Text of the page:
Short Story – Eventuality by Aaron Safronoff
“Another day, another dollar, right?”
“Yeah. I guess.”
“I guess?” The room was pristine, walls, ceiling, and floor glowing with soft ambient white light. Sam stepped into position, an area on the floor lighting up to indicate where he should stand as he approached. Projections winked into existence all around him, holograms displaying complex relationships between various objects. A greeting appeared in front of everything else, and Sam swiped it away thoughtlessly. “What’s that supposed to mean? You guess? Did you start working for free?”
“Don’t be a jerk,” Ralph spoke as he too stepped into position.
They faced each other about five feet apart at the center of the room. Ralph was shorter and skinnier than Sam, average height really, but almost emaciated in terms of body weight. He had short brown hair, and disproportionately large and pointy ears if one were to look closely. Sam on the other hand, was imposingly large in stature, overweight, but not fat. He wore his reddish brown hair floppy loose and long so that it fell over his eyes. Both were in their mid-thirties.
Standing at their stations, each went to work. Their hands and fingers merged seamlessly and intuitively into the displays. Their movements were not especially fast, but instead, measured and precise, a reflection of habit and years of practice.
Ralph picked the topic up again, “Don’t you ever get frustrated being here? Don’t you want more for yourself? To make a real difference?”
Displays closed and opened at Sam’s command. He manipulated some, and simply saved some for later, and he answered without pausing from his tasks, “I always wanted to be a designer.”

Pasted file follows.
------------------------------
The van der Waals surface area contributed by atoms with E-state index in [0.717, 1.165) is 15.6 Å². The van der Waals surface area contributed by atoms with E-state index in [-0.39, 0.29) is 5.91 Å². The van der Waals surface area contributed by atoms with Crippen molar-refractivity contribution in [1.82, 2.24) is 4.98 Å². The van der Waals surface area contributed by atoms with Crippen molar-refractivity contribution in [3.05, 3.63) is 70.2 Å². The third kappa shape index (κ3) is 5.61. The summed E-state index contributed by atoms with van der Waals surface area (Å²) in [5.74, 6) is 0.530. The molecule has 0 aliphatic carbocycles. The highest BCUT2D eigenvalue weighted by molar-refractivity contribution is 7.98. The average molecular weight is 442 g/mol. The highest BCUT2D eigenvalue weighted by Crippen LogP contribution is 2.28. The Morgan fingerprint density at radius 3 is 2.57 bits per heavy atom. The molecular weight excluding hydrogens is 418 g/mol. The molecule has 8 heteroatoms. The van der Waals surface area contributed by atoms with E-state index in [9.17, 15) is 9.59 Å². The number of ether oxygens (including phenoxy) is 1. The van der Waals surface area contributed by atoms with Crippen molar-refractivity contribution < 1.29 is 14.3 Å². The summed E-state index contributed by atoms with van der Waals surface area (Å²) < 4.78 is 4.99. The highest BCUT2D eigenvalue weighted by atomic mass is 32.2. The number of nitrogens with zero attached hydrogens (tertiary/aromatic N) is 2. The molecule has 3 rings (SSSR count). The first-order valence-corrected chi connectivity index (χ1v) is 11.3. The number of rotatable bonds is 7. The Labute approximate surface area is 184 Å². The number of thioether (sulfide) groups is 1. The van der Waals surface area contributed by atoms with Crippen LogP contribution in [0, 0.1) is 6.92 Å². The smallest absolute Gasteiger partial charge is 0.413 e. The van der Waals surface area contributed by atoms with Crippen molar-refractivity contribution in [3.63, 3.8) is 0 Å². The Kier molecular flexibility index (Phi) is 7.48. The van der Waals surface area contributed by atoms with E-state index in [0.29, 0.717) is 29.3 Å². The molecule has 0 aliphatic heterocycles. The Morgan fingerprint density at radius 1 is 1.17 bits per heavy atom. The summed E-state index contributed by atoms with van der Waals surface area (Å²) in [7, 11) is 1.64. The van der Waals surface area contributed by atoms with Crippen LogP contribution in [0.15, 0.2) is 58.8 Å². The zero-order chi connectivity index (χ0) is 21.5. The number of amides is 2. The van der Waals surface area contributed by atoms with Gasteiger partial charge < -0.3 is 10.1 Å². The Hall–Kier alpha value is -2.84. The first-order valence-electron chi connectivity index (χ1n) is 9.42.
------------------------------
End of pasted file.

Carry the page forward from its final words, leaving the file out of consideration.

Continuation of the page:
“Really? Always?” Ralph was dubious.
“Well, I’m sure I wanted to see the universe at some point, you know, when I was younger?” Most of Sam’s tasks were minimized and off to the side in a small rotating sphere of their own. One began flashing and rotated to the front, but he ignored it. “I don’t really count that though… I was so young, I didn’t know what I wanted. As an adult, all I ever wanted to do was be here, designing. I love this job.”
Ralph was working automatically, responding to flashing and solid alerts that—by some impetus not his—flew to the front of his display and demanded his attention. He didn’t particularly like Sam’s response, and so he was reluctant to continue the conversation he’d started. He took his time mulling over what to say next.
Apparently though, he took too long because Sam continued for him, “Is this about that argument you had with the Master Designer yesterday?” Sam’s hands played within an extraordinarily complex editor. He zoomed in and out from world views to staring at specific actors—people and animals that looked real—to universal perspectives of stars and galaxies. “If it makes you feel any better, I backed you. See for yourself.” With a flick of his wrist, Sam threw an icon from his workspace to Sam’s.
“You did?” Ralph paused for a moment, taken aback, “Thanks, man. I appreciate it.” His alerts began stacking up in just the few seconds that he’d stopped addressing them.
“Hey, hey, I’m glad you appreciate it, but don’t make me regret it by neglecting your work load.”
Ralph returned to his tasks, engaging his displays at high speed in order to catch up, “Right. Sorry.”
After a few minutes—and after reading Sam’s correspondence with the Master—Ralph spoke up again, “Really, thank you.”
“Don’t mention it. You were right. I wouldn’t have backed you up otherwise,” he smiled through his displays.
“Right… but actually, it isn’t the argument that is bothering me.”